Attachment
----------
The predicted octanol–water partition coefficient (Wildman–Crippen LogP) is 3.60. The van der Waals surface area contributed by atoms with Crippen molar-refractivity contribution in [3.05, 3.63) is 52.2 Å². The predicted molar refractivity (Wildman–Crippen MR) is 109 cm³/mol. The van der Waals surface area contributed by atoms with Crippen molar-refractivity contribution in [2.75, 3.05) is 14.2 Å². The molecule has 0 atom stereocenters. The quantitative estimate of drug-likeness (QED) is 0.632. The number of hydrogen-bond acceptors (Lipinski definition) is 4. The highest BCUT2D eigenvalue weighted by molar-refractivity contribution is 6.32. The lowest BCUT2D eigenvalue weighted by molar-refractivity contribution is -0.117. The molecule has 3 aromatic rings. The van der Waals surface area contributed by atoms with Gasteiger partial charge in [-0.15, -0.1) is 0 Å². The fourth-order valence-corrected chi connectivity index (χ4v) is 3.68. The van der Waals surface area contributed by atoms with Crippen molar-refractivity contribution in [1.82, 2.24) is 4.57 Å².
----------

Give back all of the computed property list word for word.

The predicted octanol–water partition coefficient (Wildman–Crippen LogP) is 3.60. The van der Waals surface area contributed by atoms with Crippen molar-refractivity contribution in [3.05, 3.63) is 52.2 Å². The predicted molar refractivity (Wildman–Crippen MR) is 109 cm³/mol. The van der Waals surface area contributed by atoms with Crippen molar-refractivity contribution in [2.75, 3.05) is 14.2 Å². The molecule has 0 atom stereocenters. The quantitative estimate of drug-likeness (QED) is 0.632. The number of hydrogen-bond acceptors (Lipinski definition) is 4. The highest BCUT2D eigenvalue weighted by molar-refractivity contribution is 6.32. The lowest BCUT2D eigenvalue weighted by molar-refractivity contribution is -0.117. The molecule has 3 aromatic rings. The van der Waals surface area contributed by atoms with Gasteiger partial charge in [-0.15, -0.1) is 0 Å². The fourth-order valence-corrected chi connectivity index (χ4v) is 3.68. The van der Waals surface area contributed by atoms with Crippen molar-refractivity contribution in [1.82, 2.24) is 4.57 Å².